Wednesday, August 29, 2012

Grimm's Fairytale Food by Bee Wilson


 

Here are the covers for Fairy Tales from the Brothers Grimm: A New English Version by Philip Pullman. So which cover do you prefer? The first is the US edition and the second is the UK. And this time I have to admit I am drawn to both since they are just so very different from each other and their strengths are polar opposite. But these are still a month away from release but I wanted to share a recent article about the book. The book will be released in September in the UK and in November in the US.

From Grimm's fairytale food by Bee Wilson:

Grimm's Fairy Tales, first published in 1812, are about many things: magic and families, wickedness and talking animals. But running through many of them is a brutal obsession with food. The Brothers Grimm (Jacob and Wilhelm) collected stories of hunger: what horrors it will drive some people to and how sweet it feels to satisfy it.

The end of September sees a new version of 50 of the tales from Philip Pullman, Grimm Tales: For Young and Old (Penguin, £20). Pullman has wisely changed the tales very little. But he does sprinkle them with new imaginative details, and he has fleshed out many of the meals. In one story the Brothers Grimm say that a greedy stepsister brings bread and cake on a journey. Pullman changes this to chicken-liver pâté sandwiches and chocolate cake.

In another tale ('One Eye, Two Eyes and Three Eyes') a girl meets a magic goat who can summon up delicious meals for her. Pullman imagines exactly how delicious: 'leek soup, roast chicken and strawberries and cream'. What Pullman doesn't change is the utter fixation of the Grimms with hunger.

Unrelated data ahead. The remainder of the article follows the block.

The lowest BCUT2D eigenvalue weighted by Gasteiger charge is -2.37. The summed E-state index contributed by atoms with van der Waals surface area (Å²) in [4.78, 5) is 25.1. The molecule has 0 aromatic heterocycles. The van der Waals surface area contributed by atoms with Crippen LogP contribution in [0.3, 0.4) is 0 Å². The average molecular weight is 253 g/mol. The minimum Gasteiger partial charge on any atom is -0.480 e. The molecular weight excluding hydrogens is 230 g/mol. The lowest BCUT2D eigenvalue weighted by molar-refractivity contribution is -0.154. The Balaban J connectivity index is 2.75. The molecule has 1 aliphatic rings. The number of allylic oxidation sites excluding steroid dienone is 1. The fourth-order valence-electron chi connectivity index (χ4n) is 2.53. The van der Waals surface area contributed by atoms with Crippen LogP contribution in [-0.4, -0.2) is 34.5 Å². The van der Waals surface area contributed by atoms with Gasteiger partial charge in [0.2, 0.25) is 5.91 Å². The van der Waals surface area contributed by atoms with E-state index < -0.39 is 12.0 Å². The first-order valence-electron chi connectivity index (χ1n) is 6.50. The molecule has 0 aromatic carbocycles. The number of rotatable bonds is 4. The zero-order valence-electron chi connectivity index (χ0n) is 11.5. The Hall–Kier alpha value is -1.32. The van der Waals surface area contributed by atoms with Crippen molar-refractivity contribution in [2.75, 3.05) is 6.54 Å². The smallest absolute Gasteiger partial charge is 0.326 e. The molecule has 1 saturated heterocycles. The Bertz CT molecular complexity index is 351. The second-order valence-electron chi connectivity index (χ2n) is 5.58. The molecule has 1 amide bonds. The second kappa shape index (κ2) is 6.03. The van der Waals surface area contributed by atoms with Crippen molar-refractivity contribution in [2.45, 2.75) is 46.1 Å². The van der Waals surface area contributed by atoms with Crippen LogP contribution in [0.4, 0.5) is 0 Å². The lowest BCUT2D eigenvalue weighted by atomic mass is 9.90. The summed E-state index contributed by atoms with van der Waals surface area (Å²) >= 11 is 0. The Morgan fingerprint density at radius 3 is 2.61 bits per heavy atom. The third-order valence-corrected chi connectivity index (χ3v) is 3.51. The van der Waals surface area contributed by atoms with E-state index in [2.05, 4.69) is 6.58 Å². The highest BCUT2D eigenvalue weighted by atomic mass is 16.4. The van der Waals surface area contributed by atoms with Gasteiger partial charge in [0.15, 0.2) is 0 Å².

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Jacob and Wilhelm knew the pain of an empty belly. Despite a comfortable background, they were plunged into hardship when their father died of pneumonia in 1796. By the time they were writing their collection of folklore in the early 1800s they were depriving themselves of food to support younger siblings. At breakfast they drank a single cup of coffee. Their only meal was a five o'clock dinner, three portions shared between five people. To add to the misery, Jacob wrote of how he missed the 'order' of mealtimes at his mother's table (she died in 1808).

Part of what gives these tales such enduring power is their sense of home, intimately connected to the security of being fed. There is a voice that pops up repeatedly in Grimm. It says, 'I'll tell you a secret and you won't be hungry anymore.' This is still a magical thing to hear before you go to sleep.

2 comments:

  1. Beautiful attention paid to a very interesting detail. Can't wait for Pullman's translation to come out!

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